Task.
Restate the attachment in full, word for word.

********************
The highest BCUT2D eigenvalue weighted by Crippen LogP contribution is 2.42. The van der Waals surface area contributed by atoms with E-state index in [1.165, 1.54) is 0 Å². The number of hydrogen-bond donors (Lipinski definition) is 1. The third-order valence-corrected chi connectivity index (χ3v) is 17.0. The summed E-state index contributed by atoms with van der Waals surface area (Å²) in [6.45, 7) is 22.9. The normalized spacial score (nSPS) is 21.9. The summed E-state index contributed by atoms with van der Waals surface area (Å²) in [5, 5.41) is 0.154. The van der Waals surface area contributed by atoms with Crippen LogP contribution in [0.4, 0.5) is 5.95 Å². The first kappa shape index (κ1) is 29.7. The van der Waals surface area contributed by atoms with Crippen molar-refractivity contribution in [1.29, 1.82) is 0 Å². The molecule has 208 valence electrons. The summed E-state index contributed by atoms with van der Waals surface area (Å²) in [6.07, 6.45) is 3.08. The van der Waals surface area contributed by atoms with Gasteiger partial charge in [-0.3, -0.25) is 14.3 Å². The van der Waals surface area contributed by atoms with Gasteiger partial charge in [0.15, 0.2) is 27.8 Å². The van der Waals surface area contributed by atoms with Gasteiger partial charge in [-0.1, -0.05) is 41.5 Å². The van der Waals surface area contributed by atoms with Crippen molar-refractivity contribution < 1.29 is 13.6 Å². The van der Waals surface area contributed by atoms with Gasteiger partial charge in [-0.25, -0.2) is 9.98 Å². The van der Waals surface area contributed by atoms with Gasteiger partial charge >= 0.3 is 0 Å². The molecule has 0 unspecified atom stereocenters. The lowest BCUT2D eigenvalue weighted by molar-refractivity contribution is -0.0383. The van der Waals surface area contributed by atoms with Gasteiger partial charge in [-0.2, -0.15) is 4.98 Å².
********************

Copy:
The highest BCUT2D eigenvalue weighted by Crippen LogP contribution is 2.42. The van der Waals surface area contributed by atoms with E-state index in [1.165, 1.54) is 0 Å². The number of hydrogen-bond donors (Lipinski definition) is 1. The third-order valence-corrected chi connectivity index (χ3v) is 17.0. The summed E-state index contributed by atoms with van der Waals surface area (Å²) in [6.45, 7) is 22.9. The normalized spacial score (nSPS) is 21.9. The summed E-state index contributed by atoms with van der Waals surface area (Å²) in [5, 5.41) is 0.154. The van der Waals surface area contributed by atoms with Crippen LogP contribution in [0.4, 0.5) is 5.95 Å². The first kappa shape index (κ1) is 29.7. The van der Waals surface area contributed by atoms with Crippen molar-refractivity contribution in [1.29, 1.82) is 0 Å². The molecule has 208 valence electrons. The summed E-state index contributed by atoms with van der Waals surface area (Å²) in [6.07, 6.45) is 3.08. The van der Waals surface area contributed by atoms with Gasteiger partial charge in [-0.3, -0.25) is 14.3 Å². The van der Waals surface area contributed by atoms with Gasteiger partial charge in [0.15, 0.2) is 27.8 Å². The van der Waals surface area contributed by atoms with Gasteiger partial charge in [-0.1, -0.05) is 41.5 Å². The van der Waals surface area contributed by atoms with Crippen molar-refractivity contribution < 1.29 is 13.6 Å². The van der Waals surface area contributed by atoms with Gasteiger partial charge in [-0.25, -0.2) is 9.98 Å². The van der Waals surface area contributed by atoms with Gasteiger partial charge >= 0.3 is 0 Å². The molecule has 0 unspecified atom stereocenters. The lowest BCUT2D eigenvalue weighted by molar-refractivity contribution is -0.0383. The van der Waals surface area contributed by atoms with Gasteiger partial charge in [-0.2, -0.15) is 4.98 Å².